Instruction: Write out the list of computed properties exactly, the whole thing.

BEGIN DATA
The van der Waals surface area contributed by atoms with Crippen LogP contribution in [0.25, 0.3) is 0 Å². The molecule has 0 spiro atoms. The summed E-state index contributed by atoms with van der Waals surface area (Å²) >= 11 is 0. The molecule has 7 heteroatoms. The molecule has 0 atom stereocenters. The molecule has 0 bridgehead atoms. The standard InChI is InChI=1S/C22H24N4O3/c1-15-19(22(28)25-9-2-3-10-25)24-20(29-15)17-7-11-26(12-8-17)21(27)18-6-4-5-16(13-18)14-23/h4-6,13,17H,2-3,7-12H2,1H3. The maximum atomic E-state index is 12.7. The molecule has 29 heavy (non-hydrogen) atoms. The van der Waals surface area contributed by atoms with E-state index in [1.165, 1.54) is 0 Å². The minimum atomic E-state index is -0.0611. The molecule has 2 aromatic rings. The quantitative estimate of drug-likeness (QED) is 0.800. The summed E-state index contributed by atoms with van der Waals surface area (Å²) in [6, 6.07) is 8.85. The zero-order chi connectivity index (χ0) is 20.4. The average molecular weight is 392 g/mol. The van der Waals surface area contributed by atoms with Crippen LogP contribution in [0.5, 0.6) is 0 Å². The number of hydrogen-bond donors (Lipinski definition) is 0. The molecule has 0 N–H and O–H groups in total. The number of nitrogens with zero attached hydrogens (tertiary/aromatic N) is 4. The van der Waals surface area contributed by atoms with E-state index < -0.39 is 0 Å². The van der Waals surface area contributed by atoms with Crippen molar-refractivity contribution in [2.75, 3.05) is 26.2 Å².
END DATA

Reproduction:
The van der Waals surface area contributed by atoms with Crippen LogP contribution in [0.25, 0.3) is 0 Å². The molecule has 0 spiro atoms. The summed E-state index contributed by atoms with van der Waals surface area (Å²) >= 11 is 0. The molecule has 7 heteroatoms. The molecule has 0 atom stereocenters. The molecule has 0 bridgehead atoms. The standard InChI is InChI=1S/C22H24N4O3/c1-15-19(22(28)25-9-2-3-10-25)24-20(29-15)17-7-11-26(12-8-17)21(27)18-6-4-5-16(13-18)14-23/h4-6,13,17H,2-3,7-12H2,1H3. The maximum atomic E-state index is 12.7. The molecule has 29 heavy (non-hydrogen) atoms. The van der Waals surface area contributed by atoms with E-state index in [1.165, 1.54) is 0 Å². The minimum atomic E-state index is -0.0611. The molecule has 2 aromatic rings. The quantitative estimate of drug-likeness (QED) is 0.800. The summed E-state index contributed by atoms with van der Waals surface area (Å²) in [6, 6.07) is 8.85. The zero-order chi connectivity index (χ0) is 20.4. The average molecular weight is 392 g/mol. The van der Waals surface area contributed by atoms with Crippen LogP contribution in [0.5, 0.6) is 0 Å². The number of hydrogen-bond donors (Lipinski definition) is 0. The molecule has 0 N–H and O–H groups in total. The number of nitrogens with zero attached hydrogens (tertiary/aromatic N) is 4. The van der Waals surface area contributed by atoms with E-state index < -0.39 is 0 Å². The van der Waals surface area contributed by atoms with Crippen molar-refractivity contribution in [2.75, 3.05) is 26.2 Å².